Sociologiens brug af begreberne "holdning" og "værdi": Tradition eller modernitet i metodeudviklingen
Keywords: Belief, Attitude, behaviour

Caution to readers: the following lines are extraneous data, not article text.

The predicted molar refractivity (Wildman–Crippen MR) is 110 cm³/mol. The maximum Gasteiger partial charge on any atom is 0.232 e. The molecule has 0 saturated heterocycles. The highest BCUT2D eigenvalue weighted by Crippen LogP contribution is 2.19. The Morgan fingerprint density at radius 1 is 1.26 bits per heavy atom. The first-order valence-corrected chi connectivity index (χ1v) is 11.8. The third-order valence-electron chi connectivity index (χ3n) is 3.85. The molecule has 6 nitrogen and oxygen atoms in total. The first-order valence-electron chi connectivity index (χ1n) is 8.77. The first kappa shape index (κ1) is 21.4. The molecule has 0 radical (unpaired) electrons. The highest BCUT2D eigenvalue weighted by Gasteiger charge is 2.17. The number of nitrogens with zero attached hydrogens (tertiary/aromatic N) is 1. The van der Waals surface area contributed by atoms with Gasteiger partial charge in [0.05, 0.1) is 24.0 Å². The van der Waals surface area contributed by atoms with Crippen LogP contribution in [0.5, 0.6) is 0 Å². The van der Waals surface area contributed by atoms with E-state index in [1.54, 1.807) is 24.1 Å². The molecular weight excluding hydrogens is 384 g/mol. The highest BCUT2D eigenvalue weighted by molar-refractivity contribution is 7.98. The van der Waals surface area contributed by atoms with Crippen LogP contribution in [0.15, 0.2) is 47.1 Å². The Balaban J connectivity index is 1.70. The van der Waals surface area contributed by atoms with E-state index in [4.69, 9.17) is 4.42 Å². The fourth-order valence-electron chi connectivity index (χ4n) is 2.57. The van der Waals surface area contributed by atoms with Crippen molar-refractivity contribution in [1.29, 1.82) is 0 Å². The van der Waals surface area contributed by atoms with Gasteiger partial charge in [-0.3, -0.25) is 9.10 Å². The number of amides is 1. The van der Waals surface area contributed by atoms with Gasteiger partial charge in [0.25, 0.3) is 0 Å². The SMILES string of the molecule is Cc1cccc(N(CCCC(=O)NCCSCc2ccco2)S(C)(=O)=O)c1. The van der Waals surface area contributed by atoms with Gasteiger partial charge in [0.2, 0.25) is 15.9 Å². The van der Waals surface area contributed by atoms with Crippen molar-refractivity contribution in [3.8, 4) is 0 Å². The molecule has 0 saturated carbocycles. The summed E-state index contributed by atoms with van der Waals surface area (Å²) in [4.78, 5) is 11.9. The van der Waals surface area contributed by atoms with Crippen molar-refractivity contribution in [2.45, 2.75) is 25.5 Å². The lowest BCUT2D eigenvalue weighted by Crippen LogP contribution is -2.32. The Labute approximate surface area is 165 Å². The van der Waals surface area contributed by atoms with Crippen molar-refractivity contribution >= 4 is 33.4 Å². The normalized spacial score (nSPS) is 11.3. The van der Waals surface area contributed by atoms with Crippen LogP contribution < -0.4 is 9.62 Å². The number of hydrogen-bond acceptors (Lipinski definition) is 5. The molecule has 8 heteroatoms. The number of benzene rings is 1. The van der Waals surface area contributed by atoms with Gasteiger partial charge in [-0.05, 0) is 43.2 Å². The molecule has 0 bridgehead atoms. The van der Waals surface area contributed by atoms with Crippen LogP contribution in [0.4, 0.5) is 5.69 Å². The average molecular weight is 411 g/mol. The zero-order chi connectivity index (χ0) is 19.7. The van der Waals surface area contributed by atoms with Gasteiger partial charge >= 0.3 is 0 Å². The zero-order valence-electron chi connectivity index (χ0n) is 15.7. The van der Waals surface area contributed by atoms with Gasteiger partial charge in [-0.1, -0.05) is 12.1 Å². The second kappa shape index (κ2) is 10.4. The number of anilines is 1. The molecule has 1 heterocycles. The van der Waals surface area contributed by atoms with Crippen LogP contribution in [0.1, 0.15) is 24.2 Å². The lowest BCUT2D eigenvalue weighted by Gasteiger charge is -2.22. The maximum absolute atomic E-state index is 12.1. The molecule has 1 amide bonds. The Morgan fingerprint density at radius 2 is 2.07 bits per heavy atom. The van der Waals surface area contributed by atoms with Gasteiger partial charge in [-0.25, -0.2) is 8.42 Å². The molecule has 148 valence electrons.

AbstractBjarne Andersson: Sociology’s use of the concepts of attitude and value. Tradition or modernity in the development of method. In the current sociological tradition, the term “attitude“ is frequently used, mostly in studies of opinions, voting behaviour, and values. The theoretical roots of the term “attitude“ lie in the formative years of a special branch of philosophy: experimental psychology, especially in the works of Wilhelm Wundt in the late 1800s and in the scholars he inspired. In the 1920s and 1930s some of these scholars introduced a sociological version of “attitude“ as a counter-concept in the scientific competition between psychology and sociology. This article outlines the processes: belief – attitude – behaviour, and discuses the relevance of attitude measurement as an analytical tool in sociology. The frequently misused prerequisite of behaviour intention as a correlate to attitude and to factual action is demonstrated by two examples: J.H. Goldthorpe’s Wauxhall-study of car assembly workers and Margaret Mead’s anthropological study of gender and society in Samoa. If sociology is going to make “attitude“ a useful (and measurable) concept capable of describing the conflict between a post-modern and a post-traditional complex of values, it is necessary to further cooperation between empirical oriented sociology and philosophy.